With the bicentennial of the Bill of Rights coming up as a major celebration for 1991, it's time to look again at that subversive document, the U.S. Constitution, the bicentennial of which we celebrated just four years ago. Much political mischief can be attributed to it.
The Constitution has been indirectly responsible for upsetting a tested and stable form of government that had served mankind well since the dawn of history - the monarchy.Once there were kings, men of good family who had spent their lives training for the job of head of state. If they came from a long lineage, they were genetically predisposed to leadership positions.
The kings were advised by a privy council, a group of distinguished citizens who had earned their positions by years of public service.
Occasionally, as will happen in the affairs of men, the transition between kings was rocky, and a few homicides ensued. But if a few pointless killings were justification for abandoning an enterprise, we would have to give up on Detroit.
Instead, the Constitution substituted elections where, by the standards of the day which didn't recognize women or slaves, almost anybody could vote. Anybody could be elected president and usually is.
As if the Constitution wasn't extreme enough, Congress and the states proceeded to guarantee the rabble the right to print what they wanted, hang around with whomever they liked, and, for all the founding fathers cared, worship giant turtles.
It was not bad enough that the document was incendiary; it also contained several bars to effective and efficient government.
The bill of attainder had been a time-honored judicial tool until the Constitution came along. Suppose somebody was doing something bad, really bad, but through an innocent oversight there was no law against it. The king and the privy council would simply pass a bill of attainder declaring the guilty party guilty and imposing punishment.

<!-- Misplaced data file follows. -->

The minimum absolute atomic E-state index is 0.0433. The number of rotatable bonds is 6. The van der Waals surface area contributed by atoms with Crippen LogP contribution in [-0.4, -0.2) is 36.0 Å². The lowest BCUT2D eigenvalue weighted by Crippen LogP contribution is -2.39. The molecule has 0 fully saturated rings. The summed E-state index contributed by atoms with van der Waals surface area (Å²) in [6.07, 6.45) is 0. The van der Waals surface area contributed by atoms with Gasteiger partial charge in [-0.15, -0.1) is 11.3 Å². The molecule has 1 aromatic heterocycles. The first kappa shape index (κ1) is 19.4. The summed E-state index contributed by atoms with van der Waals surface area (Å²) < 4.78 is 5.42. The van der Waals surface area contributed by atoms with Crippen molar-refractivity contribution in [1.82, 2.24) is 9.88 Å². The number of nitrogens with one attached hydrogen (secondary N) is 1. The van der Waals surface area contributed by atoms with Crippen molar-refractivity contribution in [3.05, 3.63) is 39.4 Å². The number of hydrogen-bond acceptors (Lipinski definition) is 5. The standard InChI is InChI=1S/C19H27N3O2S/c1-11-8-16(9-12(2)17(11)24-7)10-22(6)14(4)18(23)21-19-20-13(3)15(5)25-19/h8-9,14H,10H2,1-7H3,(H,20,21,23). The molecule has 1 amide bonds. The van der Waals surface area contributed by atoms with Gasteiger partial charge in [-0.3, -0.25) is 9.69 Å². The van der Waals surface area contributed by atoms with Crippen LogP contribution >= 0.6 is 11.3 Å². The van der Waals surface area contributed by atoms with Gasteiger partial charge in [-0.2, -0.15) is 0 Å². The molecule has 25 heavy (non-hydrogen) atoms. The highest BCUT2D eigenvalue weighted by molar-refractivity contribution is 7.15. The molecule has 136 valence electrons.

This country squanders billions on barracks and food for its armed forces because the Constitution prohibits the Pentagon from such cost-effective measures as ordering everyone with a spare bedroom to house and feed a couple of soldiers.
Wisely, the bicentennial commission has concealed the truly revolutionary nature of the Constitution under a fogbank of standard, off-the-shelf patriotic rhetoric. Through Pavlovian conditioning, the American public immediately becomes comatose at the phrases "founding fathers" and "proud heritage."
Certainly we should not let the Constitution fall into the hands of some of our allies, lest the common people begin decorating the lampposts with dictators and saying whatever they want to whomever they want.